Wild at Heart
It’s wild what Bob Parkey can do with an animal hide.
Russian brown bears are poised to strike; a black leopard catches an antelope in the abdomen mid-jump; a caribou lies gracefully, its hooves curled under in rest, on a patch of snowy ground. Even the animals’ noses look like they’re perspiring.
The mounts accomplished by Parkey, of Indian River, are museum-quality replicas of animals in motion. He captures the soul and spirit of the wildlife and freezes them in a moment in time.
For 30 years, Parkey has been the owner of Parkey’s Taxidermy in Indian River. He’s one of nine grand master taxidermists in the world, and he recently merged his business with a national firm to become The Wildlife Gallery with Bob Parkey. The main office is in Blanchard, Mich., while the long-established Northern Michigan branch remains a gallery itself of Parkey’s prized mounts.
Here, “What’s that?” is a common question, as the variety of species he preserves spans the globe (eland and kudu sent us to the spell-checker). “We do a tremendous amount of work from Africa ,” said Parkey, browsing a room filled with a zebra, ostrich, cape buffalo, some nasty looking warthogs and an imposing blue wildebeest.
“Most people who go on safari go to collect eight or nine animals at a time and they come back with 20. We had one fella who went for eight and came back with 47. One family brought us 109 animal skins.”
In the next room, a mammoth 500-pound elephant head, shot in Africa, is affixed to the wall and ready for delivery, complete with 8-foot-long tusks and ears the size of VWs. The mount is for a private home in Gaylord, at a cost of about $17,500. He’s done full elephant mounts, which run over $100,000, for private homeowners as well.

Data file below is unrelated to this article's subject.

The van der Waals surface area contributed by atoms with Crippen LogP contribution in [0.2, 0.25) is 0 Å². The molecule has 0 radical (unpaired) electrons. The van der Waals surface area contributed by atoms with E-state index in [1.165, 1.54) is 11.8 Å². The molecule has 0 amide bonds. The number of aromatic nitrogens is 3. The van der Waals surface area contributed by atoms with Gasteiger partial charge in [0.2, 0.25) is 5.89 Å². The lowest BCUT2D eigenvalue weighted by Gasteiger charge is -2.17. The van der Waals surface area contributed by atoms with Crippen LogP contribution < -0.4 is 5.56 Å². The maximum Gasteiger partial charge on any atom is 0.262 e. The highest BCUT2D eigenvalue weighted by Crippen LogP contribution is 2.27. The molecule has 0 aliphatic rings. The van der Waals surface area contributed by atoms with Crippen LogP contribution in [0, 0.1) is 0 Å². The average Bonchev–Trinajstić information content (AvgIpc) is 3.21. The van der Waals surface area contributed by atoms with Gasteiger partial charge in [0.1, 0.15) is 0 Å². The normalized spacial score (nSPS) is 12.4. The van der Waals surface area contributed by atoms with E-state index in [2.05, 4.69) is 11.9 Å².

Surrounding the exotics are more commonly harvested animals around Michigan, bear, elk, red foxes, wood ducks, cougar and fish. A full-size display of four deer running through a corn field is another showstopper in the middle of the gallery, created by Parkey using his own kills.
“We probably do 1,000 mounts a year,” said Parkey, pointing out a row of deer trophies set for delivery to a Major League Baseball star.
To achieve such amazing mounts is not as messy of a process at the taxidermist as this writer was envisioning. Once an animal is killed elsewhere, a butcher removes the skin for the client. Parkey and his crew remove any skin from the skull and remove the horn plate. The hide gets salted, dried and then is shipped to a tannery downstate.
The tanning process removes the skin’s fluids, which are replaced with a synthetic oil and bug repellent. The skin is then shipped back to Parkey, who orders Styrofoam forms to fit the dimensions of the prepared hide. The forms come in pre-determined poses, which Parkey carves to create the life-like mounts for which he’s known.
“Anyone can put skin on a frame,” said Parkey. “But when you start looking at the details in the eye, or the tongue, or the movement … Our quality can’t be beat.” HL
Issues » November and December 2009 » Wild at Heart